The Advanced Art of Stop-Motion Animation: Building Puppets: Part 4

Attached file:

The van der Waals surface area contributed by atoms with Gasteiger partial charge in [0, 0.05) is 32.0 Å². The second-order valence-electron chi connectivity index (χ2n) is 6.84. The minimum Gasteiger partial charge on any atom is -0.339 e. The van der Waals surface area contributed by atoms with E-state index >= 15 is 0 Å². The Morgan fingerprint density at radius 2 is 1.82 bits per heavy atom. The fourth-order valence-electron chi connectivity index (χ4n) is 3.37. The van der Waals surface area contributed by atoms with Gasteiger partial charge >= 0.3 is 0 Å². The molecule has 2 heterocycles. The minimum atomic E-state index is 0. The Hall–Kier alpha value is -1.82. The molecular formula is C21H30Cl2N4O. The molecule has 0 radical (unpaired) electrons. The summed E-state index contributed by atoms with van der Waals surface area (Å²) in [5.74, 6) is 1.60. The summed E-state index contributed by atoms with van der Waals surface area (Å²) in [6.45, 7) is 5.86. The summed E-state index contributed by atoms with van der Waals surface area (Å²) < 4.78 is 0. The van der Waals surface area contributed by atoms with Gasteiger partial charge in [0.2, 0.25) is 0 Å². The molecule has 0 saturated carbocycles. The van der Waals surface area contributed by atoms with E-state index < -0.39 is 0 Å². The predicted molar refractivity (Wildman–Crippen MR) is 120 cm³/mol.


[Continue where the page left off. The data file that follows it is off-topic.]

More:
Another example someone who has used an advanced method for achieving effective face movements is independent animator Ron Cole from New York, who burst onto the stop-motion scene with an innovative, award-winning short film called In the Fall of Gravity (Figure 3.95). The puppets for his film move with a unique sense of realism and fluidity that is spell binding in its execution, design, and aesthetic beauty. His work amazed many people in the stop-motion community upon seeing the film’s trailer on Ron’s blog site and the StopMotionAnimation.com message board. In the Fall of Gravity is a philosophical dialogue between the wizard Isomer (Figure 3.96) and his apprentice Trevor Verity. Each puppet’s facial expressions and lip sync are achieved through a unique blend of traditional stop-motion puppet animation and a cable control system attached to the puppet’s face and connected to an external control box (Figure 3.97). By turning dials on the box, cables attached from the dials run up through the puppet’s body into points inside the face (Figures 3.98 and 3.99). The faces are cast in flexible urethane rubber that stretches and bulges into subtle changes created by the cables, and these changes can be manipulated incrementally frame by frame for a certain naturalistic effect.